Sometimes currency markets can become extraordinarily volatile. In fact, any market can, depending on what’s been going on. You can be on a good bullish trend, just so a headliner crosses the wires that turn things upside down, causing massive losses. In this article, I will look at the special challenges when it comes to trading in a volatile market.
First Things First: Managing Your Risk
The first thing you need to do is to pay attention to your risk. In that case, it should be the first thing to pay attention to in any business environment. Ultimately, if you do not manage your risk, you will come out of commercial bankruptcy and lose all your capital trading. That’s always gonna be the first thing that comes to mind when you put money into an investment.
If situations continue to become very volatile, then you are considering a situation where protecting your risk becomes even more important, and then you should consider the size of your trade. For me, one of the most effective ways I’ve found to protect capital trading in a volatile situation is to reduce position. In other words, if you normally trade with 0.5 lots, then you may want to trade with 0.25 lots because of the inherent risk in a market that can move very quickly.
Understand that risk managers will also force professional traders to reduce their position. In this sense, professional traders tend to trade with much less leverage than retail traders. It is not uncommon for a professional trader to use leverage 1:6 instead of the 1:200 that many retail traders will use. Part of this is because the trader who trades professionally has an account with a lot of balance, which sometimes has millions of dollars depending on the situation and/or the bank they are working for. When you earn 5%, it means much more in that account than in a 2000 USD trading account in a volatile market.
The Trend Becomes Even More Important
When trading in a volatile market, the general trend becomes much more important. While volatile markets usually indicate some change in trend, the reality is that the long-term trend tends to be what the market is generally set. With this situation, if you are trading in a volatile market, you can want to trade only in the direction of the longer-term trend, which means you should sit on your hands from time to time. I think at this point, it’s probably best to wait for the bigger money to come in and push in the right direction, in addition to keeping your trading position smaller, because of the potential for losses.
Usually, a lot of volatility comes into the hands of fear and possible occasional traders, but when you look at a Forex card, the vast majority of the time the trend is for years. There are times when things come and go drastically, but overall, I think most of these movements end up being value propositions for those who are willing to jump into the fire. That does not mean that it should do so vigorously, it only means that the long-term trend remains largely valid. However, it must have a “line in the sand” when it comes to the longer-term trend and recognizes that a breakdown below or above that line represents a change.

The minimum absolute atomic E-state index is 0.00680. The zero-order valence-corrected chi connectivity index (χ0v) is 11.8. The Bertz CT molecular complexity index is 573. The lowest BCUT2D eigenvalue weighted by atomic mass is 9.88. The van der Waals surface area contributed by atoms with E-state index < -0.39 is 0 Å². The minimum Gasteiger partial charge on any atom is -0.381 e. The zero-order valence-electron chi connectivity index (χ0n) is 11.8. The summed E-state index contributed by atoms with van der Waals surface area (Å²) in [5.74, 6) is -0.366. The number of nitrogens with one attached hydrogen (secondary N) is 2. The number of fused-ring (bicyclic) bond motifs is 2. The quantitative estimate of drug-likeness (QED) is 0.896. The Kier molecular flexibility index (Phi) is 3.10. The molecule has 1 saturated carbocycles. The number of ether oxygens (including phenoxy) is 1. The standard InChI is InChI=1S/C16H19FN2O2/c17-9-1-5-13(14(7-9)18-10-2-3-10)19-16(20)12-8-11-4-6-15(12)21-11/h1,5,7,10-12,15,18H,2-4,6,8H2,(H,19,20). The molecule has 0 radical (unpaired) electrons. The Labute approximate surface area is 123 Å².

Once the long-term trend changes, the overall strategy changes when it comes to transactions, but this as a rule should be something based on monthly graphs. Knowing that this could cause a lot of short-term pain, the truth is that over time the long-term trend is reaffirmed most of the time.
Sometimes It’s Best to Stay Out of It
Unless there is some kind of important geopolitical or global event, the reality is that you can almost always find a pair for trading that is much less volatile. Ultimately, many traders marry a particular pair of currencies, without understanding that they all operate the same. In other words, if you are normally a trader of the EUR/USD pair, then perhaps you should look in another market if you have become too volatile. Exactly what prevents you from changing the pair and starting to use the EUR/CHF pair? Just stay away from the too volatile currency pair, because it’s not worth it. At the end of the day, he’s simply trying to make a profit, not become a genius in a particular currency.
Higher Frames of Time
Another thing you can do when things get a little volatile is simply going to higher time frames, which will naturally make you reduce the size of your position. For example, you can usually change the graph per hour and risk something like an average of 50 pips. However, if you are forced to exchange the daily graph, you probably have to risk 100 pips on average. Despite everything, you still want to risk the same amount of money for each trade, so it is advisable to start with a smaller position for the market to work its magic over time. This will force you to focus on a more general overview and pay attention to the overall market attitude rather than the everyday noise.
Turn Off the News
You should be careful when paying too much attention to headlines, as they don’t matter. What matters is where prices go, not what a politician says in Brussels, says Donald Trump, or no one else. The markets are true, and the truth can be found in the prices. Beyond that, when things become too volatile, the analysis is much more likely to be deficient, as even the best analysis of the world can be of very little use after a few hours. You should look at the big picture in these situations and just relax.